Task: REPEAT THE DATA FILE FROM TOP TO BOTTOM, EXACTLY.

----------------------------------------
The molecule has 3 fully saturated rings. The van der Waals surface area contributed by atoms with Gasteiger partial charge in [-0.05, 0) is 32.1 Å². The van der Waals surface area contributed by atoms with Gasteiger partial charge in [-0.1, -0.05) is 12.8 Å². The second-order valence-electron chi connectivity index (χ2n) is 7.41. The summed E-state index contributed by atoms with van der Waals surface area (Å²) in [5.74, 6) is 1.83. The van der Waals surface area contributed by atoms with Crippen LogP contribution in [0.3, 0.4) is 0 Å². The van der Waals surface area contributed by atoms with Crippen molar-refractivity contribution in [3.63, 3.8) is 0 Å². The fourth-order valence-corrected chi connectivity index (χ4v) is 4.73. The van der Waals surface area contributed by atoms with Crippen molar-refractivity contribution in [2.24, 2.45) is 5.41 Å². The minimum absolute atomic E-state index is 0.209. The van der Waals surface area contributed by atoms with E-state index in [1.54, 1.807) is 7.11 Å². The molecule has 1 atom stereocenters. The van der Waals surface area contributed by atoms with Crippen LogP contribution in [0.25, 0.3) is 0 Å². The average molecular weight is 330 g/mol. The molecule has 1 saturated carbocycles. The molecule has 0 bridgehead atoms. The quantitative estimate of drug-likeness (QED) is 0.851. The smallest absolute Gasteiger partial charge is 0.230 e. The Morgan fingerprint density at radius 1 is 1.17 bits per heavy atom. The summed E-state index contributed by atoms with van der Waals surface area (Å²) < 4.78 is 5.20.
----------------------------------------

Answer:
The molecule has 3 fully saturated rings. The van der Waals surface area contributed by atoms with Gasteiger partial charge in [-0.05, 0) is 32.1 Å². The van der Waals surface area contributed by atoms with Gasteiger partial charge in [-0.1, -0.05) is 12.8 Å². The second-order valence-electron chi connectivity index (χ2n) is 7.41. The summed E-state index contributed by atoms with van der Waals surface area (Å²) in [5.74, 6) is 1.83. The van der Waals surface area contributed by atoms with Crippen LogP contribution in [0.3, 0.4) is 0 Å². The van der Waals surface area contributed by atoms with Crippen molar-refractivity contribution in [3.63, 3.8) is 0 Å². The fourth-order valence-corrected chi connectivity index (χ4v) is 4.73. The van der Waals surface area contributed by atoms with Crippen molar-refractivity contribution in [2.24, 2.45) is 5.41 Å². The minimum absolute atomic E-state index is 0.209. The van der Waals surface area contributed by atoms with E-state index in [1.54, 1.807) is 7.11 Å². The molecule has 1 atom stereocenters. The van der Waals surface area contributed by atoms with Crippen LogP contribution in [0.25, 0.3) is 0 Å². The average molecular weight is 330 g/mol. The molecule has 1 saturated carbocycles. The molecule has 0 bridgehead atoms. The quantitative estimate of drug-likeness (QED) is 0.851. The smallest absolute Gasteiger partial charge is 0.230 e. The Morgan fingerprint density at radius 1 is 1.17 bits per heavy atom. The summed E-state index contributed by atoms with van der Waals surface area (Å²) < 4.78 is 5.20.